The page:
Myth #1 – Students are Not Enrolling in CTE Programs
From 3D Printing to Mechatronics to Hydraulics and Pneumatics programs, career and technical educational positions are in high demand. Whether students are learning skills in a high school CTE program, transitioning to college coursework, or are workers looking for more advanced skills to further their careers, skilled trades are in high demand, especially in the heartland where manufacturing drives the workforce.
Myth #2 – Skilled Labor jobs = Factory Work
Skilled labor can mean factory work, yes, but the skills needed to excel in these positions are also required for work in agriculture, aerospace, civil engineering, mechanical drafting, medical technicians, nuclear technicians, robotics engineers and many more. With the right training and skill set, a technical degree can definitely take students off the factory floor.
Myth #3 – Students can’t make a living with Skilled Lab positions
Contrary to popular belief, skilled labor positions are some of the most high-paying entry-level positions today. People with the right skills are in high demand and can command an impressive starting salary upon graduation. Take a look at the Bureau of Labor Statistics Occupational Outlook Handbook for the following positions, or search a field of study here.
Environmental Engineering Technicians
Industrial Engineering Technicians
Myth #4 – All Skilled Labor Jobs are the Same
Skilled labor positions range from construction workers, plumbers, and electricians to robotics operators, mechatronics operators to engineers. Skilled labor is an umbrella term that blankets a very broad field. The variety of work is endless; and the skills are transferable. For example, a wind energy technician has mastered skills in hydraulics and pneumatics, and can turn around and use those skills in construction, agriculture, machine tools, wood processing, offshore, or aerospace fields (to name a few). A student can create their own path once they have mastered these 21st century skills.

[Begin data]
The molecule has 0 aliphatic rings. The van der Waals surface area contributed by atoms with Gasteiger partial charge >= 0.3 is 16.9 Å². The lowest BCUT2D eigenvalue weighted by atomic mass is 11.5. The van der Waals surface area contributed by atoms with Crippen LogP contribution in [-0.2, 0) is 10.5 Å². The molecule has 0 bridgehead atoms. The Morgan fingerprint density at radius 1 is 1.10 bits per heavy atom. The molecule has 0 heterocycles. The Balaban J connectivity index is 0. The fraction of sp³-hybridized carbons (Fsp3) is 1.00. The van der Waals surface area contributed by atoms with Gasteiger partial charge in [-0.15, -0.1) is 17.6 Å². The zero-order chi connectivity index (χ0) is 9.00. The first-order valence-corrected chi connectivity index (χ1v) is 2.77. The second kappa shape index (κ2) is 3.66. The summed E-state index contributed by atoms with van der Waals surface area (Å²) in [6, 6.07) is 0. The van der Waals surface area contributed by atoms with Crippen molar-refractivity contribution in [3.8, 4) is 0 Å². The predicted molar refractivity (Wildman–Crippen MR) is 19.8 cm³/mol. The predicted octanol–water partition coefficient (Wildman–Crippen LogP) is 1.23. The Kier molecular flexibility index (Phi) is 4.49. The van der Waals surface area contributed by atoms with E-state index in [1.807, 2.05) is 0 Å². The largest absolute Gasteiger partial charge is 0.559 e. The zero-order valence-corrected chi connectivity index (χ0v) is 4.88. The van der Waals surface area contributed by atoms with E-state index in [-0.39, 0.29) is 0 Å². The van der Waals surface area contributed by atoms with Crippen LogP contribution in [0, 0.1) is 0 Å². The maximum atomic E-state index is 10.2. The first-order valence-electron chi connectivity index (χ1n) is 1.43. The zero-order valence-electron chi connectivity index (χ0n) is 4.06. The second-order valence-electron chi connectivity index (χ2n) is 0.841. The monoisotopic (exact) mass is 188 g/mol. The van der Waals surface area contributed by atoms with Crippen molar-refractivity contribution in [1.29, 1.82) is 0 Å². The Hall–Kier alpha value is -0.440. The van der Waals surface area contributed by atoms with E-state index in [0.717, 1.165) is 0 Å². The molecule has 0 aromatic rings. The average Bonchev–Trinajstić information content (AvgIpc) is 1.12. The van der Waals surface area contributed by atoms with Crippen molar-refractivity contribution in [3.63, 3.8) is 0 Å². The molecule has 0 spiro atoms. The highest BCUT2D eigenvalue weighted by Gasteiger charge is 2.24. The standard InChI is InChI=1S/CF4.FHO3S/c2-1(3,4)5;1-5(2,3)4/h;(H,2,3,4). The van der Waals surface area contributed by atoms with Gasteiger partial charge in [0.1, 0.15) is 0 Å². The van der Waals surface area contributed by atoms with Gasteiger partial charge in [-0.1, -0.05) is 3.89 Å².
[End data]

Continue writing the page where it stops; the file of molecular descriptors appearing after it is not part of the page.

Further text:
Myth #5 – Once a Student Learns a Skill, they are “Stuck” for the Rest of their Careers
When a student learns a skill set, there is a lot of mobility to apply those skills to other fields as the need arises. In the case of the wind energy technician, above, a student has almost endless opportunities for high-paying positions in a variety of fields.
Myth #6 – Skilled Labor Programs are Expensive for the College and the Student
Though some programs require a greater initial investment, high schools and colleges can provide programs that are low-cost and highly effective. From Forklift Operation to pneumatics training, simulation programs provide an affordable alternative to other training programs. When looking for new classroom tools and curriculum, it’s helpful to look for certification programs that offer certifications so you can rest assured that your students are learning the right job-ready skills.
Do you offer the right curriculum to help your students succeed? Take this 6 Question Quiz to find out:
How does your program stack up? Let us know in the comments section!
You have questions about STEM education? You're not alone! We're here to share ideas and provide thought-provoking commentary. Let us know your thoughts!